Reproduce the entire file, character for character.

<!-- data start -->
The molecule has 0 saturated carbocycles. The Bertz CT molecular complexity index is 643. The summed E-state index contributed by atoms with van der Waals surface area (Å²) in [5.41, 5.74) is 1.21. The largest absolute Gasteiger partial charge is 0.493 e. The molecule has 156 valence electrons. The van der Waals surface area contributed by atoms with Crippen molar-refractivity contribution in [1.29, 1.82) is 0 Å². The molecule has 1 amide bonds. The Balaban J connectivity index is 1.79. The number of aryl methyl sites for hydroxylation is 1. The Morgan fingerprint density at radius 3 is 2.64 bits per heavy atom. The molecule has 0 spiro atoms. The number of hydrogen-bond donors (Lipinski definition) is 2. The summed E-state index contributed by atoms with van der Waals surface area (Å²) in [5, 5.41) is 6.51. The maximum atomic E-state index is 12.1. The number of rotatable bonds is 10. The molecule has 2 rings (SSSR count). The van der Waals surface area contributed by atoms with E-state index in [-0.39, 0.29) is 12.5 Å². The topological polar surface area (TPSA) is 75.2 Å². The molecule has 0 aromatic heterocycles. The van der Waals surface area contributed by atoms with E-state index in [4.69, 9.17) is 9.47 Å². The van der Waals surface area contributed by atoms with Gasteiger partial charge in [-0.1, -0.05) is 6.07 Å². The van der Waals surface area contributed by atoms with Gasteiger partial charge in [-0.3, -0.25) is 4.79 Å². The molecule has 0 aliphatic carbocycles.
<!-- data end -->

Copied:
The molecule has 0 saturated carbocycles. The Bertz CT molecular complexity index is 643. The summed E-state index contributed by atoms with van der Waals surface area (Å²) in [5.41, 5.74) is 1.21. The largest absolute Gasteiger partial charge is 0.493 e. The molecule has 156 valence electrons. The van der Waals surface area contributed by atoms with Crippen molar-refractivity contribution in [1.29, 1.82) is 0 Å². The molecule has 1 amide bonds. The Balaban J connectivity index is 1.79. The number of aryl methyl sites for hydroxylation is 1. The Morgan fingerprint density at radius 3 is 2.64 bits per heavy atom. The molecule has 0 spiro atoms. The number of hydrogen-bond donors (Lipinski definition) is 2. The summed E-state index contributed by atoms with van der Waals surface area (Å²) in [5, 5.41) is 6.51. The maximum atomic E-state index is 12.1. The number of rotatable bonds is 10. The molecule has 2 rings (SSSR count). The van der Waals surface area contributed by atoms with E-state index in [-0.39, 0.29) is 12.5 Å². The topological polar surface area (TPSA) is 75.2 Å². The molecule has 0 aromatic heterocycles. The van der Waals surface area contributed by atoms with E-state index in [4.69, 9.17) is 9.47 Å². The van der Waals surface area contributed by atoms with Gasteiger partial charge in [-0.1, -0.05) is 6.07 Å². The van der Waals surface area contributed by atoms with Gasteiger partial charge in [-0.3, -0.25) is 4.79 Å². The molecule has 0 aliphatic carbocycles.